[EM] pairwise, fairness, and information content

Richard Moore rmoore4 at cox.net
Thu Aug 15 23:44:44 PDT 2002

Craig Carey wrote:
> The definition of monotonicity was wrong. In general (i.e. for some
> number of winners and candidates), all 3 rules ought be rejected for
> failing a perfect method.

Hmm, I wonder what was wrong about the definition of monotonicity. It 
certainly called for a never-negative response to any single ballot 
substitution. Perhaps there is a miswording somewhere; I didn't spot 
one on my final proofreading though. Of course, monotonicity in the 
pure mathematical sense would also allow for methods that have a 
never-positive response to a ballot substitution; but by convention 
that's not what we mean when we talk about election methods being 
monotonic. In fact, all the second case does is reverse the 
categorization of the ballots, so that what we wished to count as an 
"A>B" ballot is effectively a "B>A" ballot and vice versa.

I wonder what "perfect method" would fail to honor the unanimous 
choice of the voters? What "perfect method" would give negative weight 
to a preference on any ballot?

The third criterion I gave might be tighter than necessary from a 
fairness standpoint, and I don't have a proof for whether or not it is 
possible to construct a method that violates it, meets the other two 
criteria, and has no correlation to pairwise. At any rate, removing 
the third criterion would allow for arbitrary treatment of ballots. 
Perhaps you would like to specify a suitable replacement for this 
criterion, but I am not willing to simply drop it.

> Above you wrote, "as often as".
> I request the formula that is returning the probability value that
> text is apparently involved in.

Sorry if I caused a misunderstanding. I wasn't speaking of 
probabilities. I was using "as often as" to indicate a one-to-one 
correspondence between objects in two categories, but if you prefer to 
think probabilistically, then the equivalent would be a uniform 

My loose use of the phrase "as often as" could be applied for instance 
in a statement like, "Integers are even as often as they are odd."

> I solved the 2 candidate method easily:
> A    a0
> B    b0
> A fair but biased solution is:
> (q < a0/(a0+b0)) implies (A wins)
> (b0/(a0+b0) < q) implies (B wins)

I didn't quite follow that until I read your second message, which (I 
believe) corrected a typo to "> q". With that correction, it passes 
the requirements I listed. It is just what my proof anticipates. (It 
isn't really biased in the sense that I use the word; rather it just 
has a higher threshold for making an "A over B" or "B over A" 
decision.) If this correction is what you intended, then the method 
agrees with pairwise whenever the threshold is met (for 1/2 <= q < 1), 
and produces no decision whenever the threshold is not met. If 0 < q < 
1/2, it agrees with pairwise whenever only one candidate meets the 
threshold, and makes no decision when both candidates meet the 
threshold. That means that there is a correlation between this method 
and pairwise.

It's a good example, but if you meant to supply a counterexample, this 
isn't one.

If you meant "(b0/(a0+b0) > (1-q) implies (B wins)", then it still 
meets all three of my requirements. In this case it is biased if q !=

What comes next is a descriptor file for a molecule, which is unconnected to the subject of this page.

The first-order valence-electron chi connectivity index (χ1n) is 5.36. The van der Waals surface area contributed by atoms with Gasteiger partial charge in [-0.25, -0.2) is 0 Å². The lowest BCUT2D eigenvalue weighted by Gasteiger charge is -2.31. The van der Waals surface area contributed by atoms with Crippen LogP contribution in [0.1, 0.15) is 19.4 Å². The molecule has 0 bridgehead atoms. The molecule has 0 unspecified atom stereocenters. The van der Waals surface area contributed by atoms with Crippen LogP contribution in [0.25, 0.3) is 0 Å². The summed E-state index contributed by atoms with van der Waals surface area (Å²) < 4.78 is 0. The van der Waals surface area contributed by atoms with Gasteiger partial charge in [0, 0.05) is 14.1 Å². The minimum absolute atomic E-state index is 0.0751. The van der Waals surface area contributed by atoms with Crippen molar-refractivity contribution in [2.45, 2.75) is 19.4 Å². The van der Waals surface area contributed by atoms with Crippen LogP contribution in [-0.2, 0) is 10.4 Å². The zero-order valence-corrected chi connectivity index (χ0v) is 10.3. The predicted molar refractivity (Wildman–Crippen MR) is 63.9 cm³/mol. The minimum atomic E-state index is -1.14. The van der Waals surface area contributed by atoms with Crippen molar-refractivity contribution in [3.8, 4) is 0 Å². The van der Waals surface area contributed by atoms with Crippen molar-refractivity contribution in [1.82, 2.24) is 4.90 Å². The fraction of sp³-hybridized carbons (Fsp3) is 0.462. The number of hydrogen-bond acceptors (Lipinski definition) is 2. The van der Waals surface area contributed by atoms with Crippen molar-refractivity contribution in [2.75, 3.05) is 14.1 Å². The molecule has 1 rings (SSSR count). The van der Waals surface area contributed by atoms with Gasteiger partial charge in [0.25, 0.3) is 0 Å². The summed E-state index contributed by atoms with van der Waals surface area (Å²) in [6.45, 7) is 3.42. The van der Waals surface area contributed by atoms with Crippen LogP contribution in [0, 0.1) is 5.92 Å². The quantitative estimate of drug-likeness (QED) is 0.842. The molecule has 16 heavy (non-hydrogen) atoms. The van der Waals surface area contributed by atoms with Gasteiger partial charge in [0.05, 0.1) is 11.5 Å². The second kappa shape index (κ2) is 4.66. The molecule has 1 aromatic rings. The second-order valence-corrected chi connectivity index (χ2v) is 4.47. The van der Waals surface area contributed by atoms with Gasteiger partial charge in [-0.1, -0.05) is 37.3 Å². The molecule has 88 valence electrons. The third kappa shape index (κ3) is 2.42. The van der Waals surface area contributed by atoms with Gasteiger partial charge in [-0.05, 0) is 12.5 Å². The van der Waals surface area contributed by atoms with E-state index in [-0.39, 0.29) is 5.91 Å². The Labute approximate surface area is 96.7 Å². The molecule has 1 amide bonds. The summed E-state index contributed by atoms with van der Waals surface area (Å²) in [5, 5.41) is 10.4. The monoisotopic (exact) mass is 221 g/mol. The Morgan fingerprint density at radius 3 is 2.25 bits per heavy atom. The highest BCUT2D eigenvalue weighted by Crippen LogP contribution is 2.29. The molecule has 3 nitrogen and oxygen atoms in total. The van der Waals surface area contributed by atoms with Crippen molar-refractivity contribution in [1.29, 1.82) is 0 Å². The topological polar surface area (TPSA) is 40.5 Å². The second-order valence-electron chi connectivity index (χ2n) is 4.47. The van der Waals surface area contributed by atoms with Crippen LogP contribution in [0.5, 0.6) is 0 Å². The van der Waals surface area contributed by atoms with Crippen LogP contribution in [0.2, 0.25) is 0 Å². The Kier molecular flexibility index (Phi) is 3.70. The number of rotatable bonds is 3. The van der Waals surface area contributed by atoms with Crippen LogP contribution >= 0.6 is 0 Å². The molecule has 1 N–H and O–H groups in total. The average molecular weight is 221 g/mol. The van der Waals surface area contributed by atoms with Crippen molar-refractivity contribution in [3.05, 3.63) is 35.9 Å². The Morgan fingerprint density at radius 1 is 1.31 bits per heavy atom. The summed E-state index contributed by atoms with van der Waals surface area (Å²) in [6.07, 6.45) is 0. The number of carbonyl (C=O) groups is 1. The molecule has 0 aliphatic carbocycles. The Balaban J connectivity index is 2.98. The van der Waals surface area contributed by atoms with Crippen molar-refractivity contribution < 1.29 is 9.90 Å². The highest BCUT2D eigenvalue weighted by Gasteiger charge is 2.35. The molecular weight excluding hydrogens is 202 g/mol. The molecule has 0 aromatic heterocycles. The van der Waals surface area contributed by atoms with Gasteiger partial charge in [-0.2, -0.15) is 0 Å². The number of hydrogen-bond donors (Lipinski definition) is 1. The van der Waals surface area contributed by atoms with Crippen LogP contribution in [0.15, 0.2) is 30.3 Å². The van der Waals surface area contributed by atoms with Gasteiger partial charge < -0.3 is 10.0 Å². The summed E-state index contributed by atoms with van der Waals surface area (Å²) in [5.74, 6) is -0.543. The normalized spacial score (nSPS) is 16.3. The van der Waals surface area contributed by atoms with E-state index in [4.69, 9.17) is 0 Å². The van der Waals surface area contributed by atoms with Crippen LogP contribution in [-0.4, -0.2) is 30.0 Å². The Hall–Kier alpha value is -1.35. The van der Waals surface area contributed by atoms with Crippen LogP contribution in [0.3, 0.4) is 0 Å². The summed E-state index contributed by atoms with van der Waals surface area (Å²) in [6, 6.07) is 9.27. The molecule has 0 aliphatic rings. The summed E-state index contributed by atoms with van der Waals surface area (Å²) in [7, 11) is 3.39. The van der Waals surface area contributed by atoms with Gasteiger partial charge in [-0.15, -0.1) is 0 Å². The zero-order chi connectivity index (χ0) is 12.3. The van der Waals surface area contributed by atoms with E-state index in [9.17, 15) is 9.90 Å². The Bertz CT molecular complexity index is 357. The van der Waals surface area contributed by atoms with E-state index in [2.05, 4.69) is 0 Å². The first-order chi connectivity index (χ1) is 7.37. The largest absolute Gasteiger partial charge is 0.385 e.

1/2. As I said, my proof did not require M to be unbiased: Lo, this 
method also correlates with pairwise. It will disagree with pairwise 
some of the time, but for each case of disagreement there will be more 
than one case of agreement.

>  Richard still has not admitted that there is no
> need to use pairwise comparing. It is not in the text above so Richard
> either is wrong or will be expecting that the text above is wrong,
> unless that dictator idea somehow contradicts.

We really do have a communications problem here! I haven't said there 
*is* a need to use pairwise comparing. The closest I came to saying 
that was in my last post, where I wrote that I believe "P plus a 
random tiebreaker" to be the best method for getting a ranking in the 
two-candidate case. That's a far cry from saying that I believe the 
method *must* be used, or that I believe it is still the best method 
for more than two candidates. Certainly your method above is one 
possibility, though it might be rejected by many organizations for 
practical reasons.

What I *have* been saying is that you are wrong when you say pairwise 
comparison contains no information about who should win an election, 
unless you want to completely disregard one or more of the criteria I 
listed. Of course you are free to disregard them for your own purposes 
but I have no interest in the sort of method that could result, and 
with the exception of the IRV people (person?), I doubt anyone else on 
this list will be interested, unless only from an academic standpoint.

And I'm not sure why you still think "that dictator idea" has any 
bearing on the matter. No sense beating a red herring after it's dead. 
Once more for the record: A counterexample would have to fail the 
correlation test and pass requirements 1 through 3. Dictatorship 
passes the correlation test (weakly), but fails requirement #3 since 
we need to identify the dictator's ballot. If we alternately define 
dictatorship so that the dictator's choice isn't anywhere in the set 
of ballots, then it fails requirement #2.

  -- Richard

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